Prompted by Marty Spellerberg
On Medium: “Proud to Be Flesh: Cultural Spaces after the Internet” by Meagan Estep, in response to Tilt West’s Roundtable, Proud to Be Flesh: Cultural Spaces after the Internet
In this roundtable, we’ll discuss and survey the impact of the Internet on cultural organizations; and explore the nature and relevance of digitally-influenced physical spaces. This event is titled “Proud to Be Flesh.” This was the tagline of Mute, a magazine founded in 1994, when the World Wide Web was newborn, to discuss the interrelationship of art and new technologies. We chose this title because it captures the frisson that our physical experience is now distinct from another possible way of being. That the flesh matters, still.
In their exhibitions, museum curators are starting to grapple with the fact that a generation has grown up not knowing a world without the Internet.
As much of the world moves online, what’s next for engaging, enriching, in-real-life experiences of art and culture?
Earlier this year the MCA Chicago staged I Was Raised on the Internet. The show focused on:
The ways we interact with each other have shifted through the connected nature of telecommunications devices across the internet, including mobile applications, social media platforms, and large search engines that have become everyday tools for individuals from all walks of life. New modes, not only of seeing but also of feeling, have emerged in response to this.
Also this year, ICA Boston staged Art in the Age of the Internet, 1989 to Today, which examined:
How the internet has radically changed the field of art, especially in its production, distribution, and reception … Themes include emergent ideas of the body and notions of human enhancement; the internet as a site of both surveillance and resistance; the circulation and control of images and information; possibilities for new subjectivities, communities, and virtual worlds; and new economies of visibility initiated by social media.
These are valuable endeavors. But we’re still talking about traditional exhibitions staged by traditional institutions. This is the paradigm that is strained by conditions like those found at the Met in 2017:
In a move that upset many curators, (Thomas) Campbell directed considerable resources toward the new, ‘digital’ department … There were more people working in the digital department than there were in any five or six other departments combined,” says (a) former administrator. “That was (a) big expenditure, and it tied together with this ever growing sense that the Met was going to be young and cool,” he says. “I think that it just got out of proportion.”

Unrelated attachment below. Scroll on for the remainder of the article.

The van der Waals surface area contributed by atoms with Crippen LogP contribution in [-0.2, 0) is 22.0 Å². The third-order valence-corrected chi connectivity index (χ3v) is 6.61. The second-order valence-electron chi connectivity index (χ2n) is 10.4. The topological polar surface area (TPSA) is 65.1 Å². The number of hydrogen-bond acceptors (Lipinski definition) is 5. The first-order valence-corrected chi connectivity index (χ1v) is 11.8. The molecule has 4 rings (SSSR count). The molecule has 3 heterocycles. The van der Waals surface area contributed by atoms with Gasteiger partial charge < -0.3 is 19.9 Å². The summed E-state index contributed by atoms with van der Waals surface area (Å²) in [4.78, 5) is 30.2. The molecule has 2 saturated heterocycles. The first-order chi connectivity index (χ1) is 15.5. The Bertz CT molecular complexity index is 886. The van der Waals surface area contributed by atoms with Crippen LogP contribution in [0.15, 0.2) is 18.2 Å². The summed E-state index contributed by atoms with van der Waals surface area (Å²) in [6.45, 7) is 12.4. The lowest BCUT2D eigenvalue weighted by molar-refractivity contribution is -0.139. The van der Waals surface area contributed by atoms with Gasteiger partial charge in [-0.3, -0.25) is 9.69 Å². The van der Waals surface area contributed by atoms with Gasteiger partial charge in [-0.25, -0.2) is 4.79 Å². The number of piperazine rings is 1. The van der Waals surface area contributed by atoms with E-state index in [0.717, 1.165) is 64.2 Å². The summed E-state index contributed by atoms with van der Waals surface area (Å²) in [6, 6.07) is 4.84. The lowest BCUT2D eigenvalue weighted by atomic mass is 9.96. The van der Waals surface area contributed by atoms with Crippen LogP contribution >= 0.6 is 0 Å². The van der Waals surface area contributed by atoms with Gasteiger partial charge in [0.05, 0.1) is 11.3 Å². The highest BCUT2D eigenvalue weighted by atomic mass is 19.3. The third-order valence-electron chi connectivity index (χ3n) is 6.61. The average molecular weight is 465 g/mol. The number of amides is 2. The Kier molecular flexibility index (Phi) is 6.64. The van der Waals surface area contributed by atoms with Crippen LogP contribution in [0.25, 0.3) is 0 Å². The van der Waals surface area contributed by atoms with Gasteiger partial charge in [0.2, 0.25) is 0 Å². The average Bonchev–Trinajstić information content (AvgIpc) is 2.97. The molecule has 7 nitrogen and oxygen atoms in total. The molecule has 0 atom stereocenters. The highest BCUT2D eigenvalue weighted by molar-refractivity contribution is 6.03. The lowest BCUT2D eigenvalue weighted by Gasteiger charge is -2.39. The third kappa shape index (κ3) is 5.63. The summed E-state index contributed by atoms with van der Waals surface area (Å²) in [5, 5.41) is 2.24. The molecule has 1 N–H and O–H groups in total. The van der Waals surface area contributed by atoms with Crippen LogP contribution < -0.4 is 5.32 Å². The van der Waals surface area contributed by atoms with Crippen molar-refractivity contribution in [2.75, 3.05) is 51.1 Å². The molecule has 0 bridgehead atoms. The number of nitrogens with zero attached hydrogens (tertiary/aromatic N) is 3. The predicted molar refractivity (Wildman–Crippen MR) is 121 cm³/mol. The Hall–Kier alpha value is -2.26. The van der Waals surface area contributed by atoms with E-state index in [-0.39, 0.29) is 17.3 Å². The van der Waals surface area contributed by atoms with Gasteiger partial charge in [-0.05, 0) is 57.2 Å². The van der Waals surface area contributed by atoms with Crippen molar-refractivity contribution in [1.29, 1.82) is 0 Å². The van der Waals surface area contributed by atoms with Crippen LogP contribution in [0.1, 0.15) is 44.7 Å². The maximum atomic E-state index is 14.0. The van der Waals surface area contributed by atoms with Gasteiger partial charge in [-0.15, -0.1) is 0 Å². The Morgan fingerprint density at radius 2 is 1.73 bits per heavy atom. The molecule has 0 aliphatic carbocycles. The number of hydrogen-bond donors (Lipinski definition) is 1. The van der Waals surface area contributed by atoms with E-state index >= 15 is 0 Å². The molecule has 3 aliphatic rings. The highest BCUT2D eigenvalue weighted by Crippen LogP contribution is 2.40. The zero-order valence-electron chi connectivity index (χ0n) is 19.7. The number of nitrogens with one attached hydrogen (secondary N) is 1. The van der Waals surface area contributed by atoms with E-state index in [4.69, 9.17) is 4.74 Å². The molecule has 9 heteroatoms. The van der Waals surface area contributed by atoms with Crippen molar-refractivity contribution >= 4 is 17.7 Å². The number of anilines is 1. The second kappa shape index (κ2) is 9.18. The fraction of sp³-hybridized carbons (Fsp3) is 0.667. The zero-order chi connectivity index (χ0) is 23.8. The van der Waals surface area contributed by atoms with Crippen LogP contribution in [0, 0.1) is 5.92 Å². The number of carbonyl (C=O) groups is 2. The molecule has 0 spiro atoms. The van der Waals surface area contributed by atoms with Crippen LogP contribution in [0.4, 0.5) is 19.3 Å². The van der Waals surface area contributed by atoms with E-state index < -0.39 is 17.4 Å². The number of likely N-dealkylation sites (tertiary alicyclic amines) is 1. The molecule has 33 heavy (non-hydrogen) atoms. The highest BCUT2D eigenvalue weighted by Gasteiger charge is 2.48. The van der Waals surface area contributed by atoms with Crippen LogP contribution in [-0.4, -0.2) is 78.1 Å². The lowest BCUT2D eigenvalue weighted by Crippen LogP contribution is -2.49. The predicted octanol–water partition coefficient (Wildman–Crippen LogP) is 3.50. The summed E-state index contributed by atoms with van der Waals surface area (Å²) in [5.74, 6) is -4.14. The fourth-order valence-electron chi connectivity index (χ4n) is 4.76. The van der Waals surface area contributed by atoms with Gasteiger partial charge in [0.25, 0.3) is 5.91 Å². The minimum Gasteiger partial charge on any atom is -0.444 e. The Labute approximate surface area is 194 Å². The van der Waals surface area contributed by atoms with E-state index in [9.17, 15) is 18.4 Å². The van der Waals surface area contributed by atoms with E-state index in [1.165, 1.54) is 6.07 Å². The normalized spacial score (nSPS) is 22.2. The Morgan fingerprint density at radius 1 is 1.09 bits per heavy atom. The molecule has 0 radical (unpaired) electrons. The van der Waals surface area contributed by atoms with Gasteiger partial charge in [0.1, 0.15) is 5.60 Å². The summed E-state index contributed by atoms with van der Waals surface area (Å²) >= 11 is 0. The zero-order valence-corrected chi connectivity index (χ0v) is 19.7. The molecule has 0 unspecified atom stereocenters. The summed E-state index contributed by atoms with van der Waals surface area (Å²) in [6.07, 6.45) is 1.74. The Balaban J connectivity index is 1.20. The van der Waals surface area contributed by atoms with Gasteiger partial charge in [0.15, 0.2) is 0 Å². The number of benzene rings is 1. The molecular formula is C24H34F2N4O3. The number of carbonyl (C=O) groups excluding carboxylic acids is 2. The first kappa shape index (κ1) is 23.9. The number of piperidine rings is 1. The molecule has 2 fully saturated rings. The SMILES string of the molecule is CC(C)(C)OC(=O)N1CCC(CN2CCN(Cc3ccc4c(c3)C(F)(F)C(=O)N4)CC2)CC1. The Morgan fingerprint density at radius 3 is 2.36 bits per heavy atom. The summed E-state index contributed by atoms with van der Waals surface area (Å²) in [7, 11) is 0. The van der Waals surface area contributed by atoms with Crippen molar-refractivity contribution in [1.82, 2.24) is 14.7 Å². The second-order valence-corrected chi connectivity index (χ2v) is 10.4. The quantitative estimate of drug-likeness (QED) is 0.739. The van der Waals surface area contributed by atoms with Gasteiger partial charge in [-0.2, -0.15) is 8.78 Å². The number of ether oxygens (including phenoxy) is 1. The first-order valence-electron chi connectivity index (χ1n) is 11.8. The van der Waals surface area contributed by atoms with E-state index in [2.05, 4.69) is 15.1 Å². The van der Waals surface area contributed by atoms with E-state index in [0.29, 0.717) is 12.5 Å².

Expressing a similar sentiment, The Glenstone, a new museum in Maryland, “will discourage taking pictures in the galleries and will instead invite visitors to engage with guides in the galleries, or look up information when they get home, or buy a book from the bookstore.”
“We don’t have a digital strategy,” they say.
Art In America has the rebuttal: “It’s no longer a question of whether art institutions should have a virtual presence. Rather, the onus is being placed on designers to facilitate meaningful interactions with art that might occur in the gallery, via Web-based applications or in new hybrid spaces that merge the real and the virtual.” 
So what is different about these spaces from the ones that came before? Let’s look to the example of a digital-native.
Artsy bills itself as a “place to learn about and collect art online.” Rather than a having an online office within a larger offline organization, they’ve flipped the ratios. Their “special projects” initiative applies online resources toward offline activations.
Their decision to work with artist Misha Kahn on an offline project followed from the success of an online profile. “We knew that he had resonated with our online audience and would likely excite our offline audience as well,” they explained.
Or consider the work of artists such as Kara Walker, whose work was so prolific on Instagram that people skipped seeing a piece because they felt that they had already sufficiently experienced it. As Sarah Hromack, then director of digital media at the Whitney, reported:
I witnessed a conversation wherein a handful of New York-based arts professionals admitted to having willfully refrained from seeing Kara Walker’s recent installation, A Subtlety, or the Marvelous Sugar Baby—a magnificent larger-than-life sphinx made of refined white sugar—in Brooklyn’s Domino Sugar factory, because they felt that they had already sufficiently experienced the piece through images seen in others’ Instagram feeds. … To think that now, in 2014, we would allow ourselves to be dissuaded from a physical experience by the effects of a digital interface is sad … Seeing an image pop up over and over again in various social media feeds might make me feel a sense of familiarity with the work, but it cannot approximate my sensorial experience—and I say this as a person that has experienced augmented and virtual reality in military-grade computer labs!